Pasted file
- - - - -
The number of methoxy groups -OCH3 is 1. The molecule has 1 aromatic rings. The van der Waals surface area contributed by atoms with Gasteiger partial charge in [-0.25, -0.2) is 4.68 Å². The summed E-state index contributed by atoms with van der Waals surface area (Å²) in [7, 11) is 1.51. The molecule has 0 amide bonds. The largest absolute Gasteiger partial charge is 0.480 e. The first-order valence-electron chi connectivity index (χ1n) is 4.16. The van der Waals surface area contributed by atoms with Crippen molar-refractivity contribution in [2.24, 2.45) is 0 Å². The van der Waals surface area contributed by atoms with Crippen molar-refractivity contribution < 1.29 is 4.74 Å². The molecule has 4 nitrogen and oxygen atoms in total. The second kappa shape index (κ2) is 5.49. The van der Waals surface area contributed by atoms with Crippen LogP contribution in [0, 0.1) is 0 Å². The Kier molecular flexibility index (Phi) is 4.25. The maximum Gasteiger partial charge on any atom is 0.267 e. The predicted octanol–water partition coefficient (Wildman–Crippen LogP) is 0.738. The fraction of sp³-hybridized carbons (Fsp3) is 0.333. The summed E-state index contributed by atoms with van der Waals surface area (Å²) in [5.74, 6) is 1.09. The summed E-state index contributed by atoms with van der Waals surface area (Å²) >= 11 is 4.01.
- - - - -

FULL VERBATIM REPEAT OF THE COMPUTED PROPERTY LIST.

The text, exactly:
The number of methoxy groups -OCH3 is 1. The molecule has 1 aromatic rings. The van der Waals surface area contributed by atoms with Gasteiger partial charge in [-0.25, -0.2) is 4.68 Å². The summed E-state index contributed by atoms with van der Waals surface area (Å²) in [7, 11) is 1.51. The molecule has 0 amide bonds. The largest absolute Gasteiger partial charge is 0.480 e. The first-order valence-electron chi connectivity index (χ1n) is 4.16. The van der Waals surface area contributed by atoms with Crippen molar-refractivity contribution in [2.24, 2.45) is 0 Å². The van der Waals surface area contributed by atoms with Crippen molar-refractivity contribution < 1.29 is 4.74 Å². The molecule has 4 nitrogen and oxygen atoms in total. The second kappa shape index (κ2) is 5.49. The van der Waals surface area contributed by atoms with Crippen LogP contribution in [0, 0.1) is 0 Å². The Kier molecular flexibility index (Phi) is 4.25. The maximum Gasteiger partial charge on any atom is 0.267 e. The predicted octanol–water partition coefficient (Wildman–Crippen LogP) is 0.738. The fraction of sp³-hybridized carbons (Fsp3) is 0.333. The summed E-state index contributed by atoms with van der Waals surface area (Å²) in [5.74, 6) is 1.09. The summed E-state index contributed by atoms with van der Waals surface area (Å²) >= 11 is 4.01.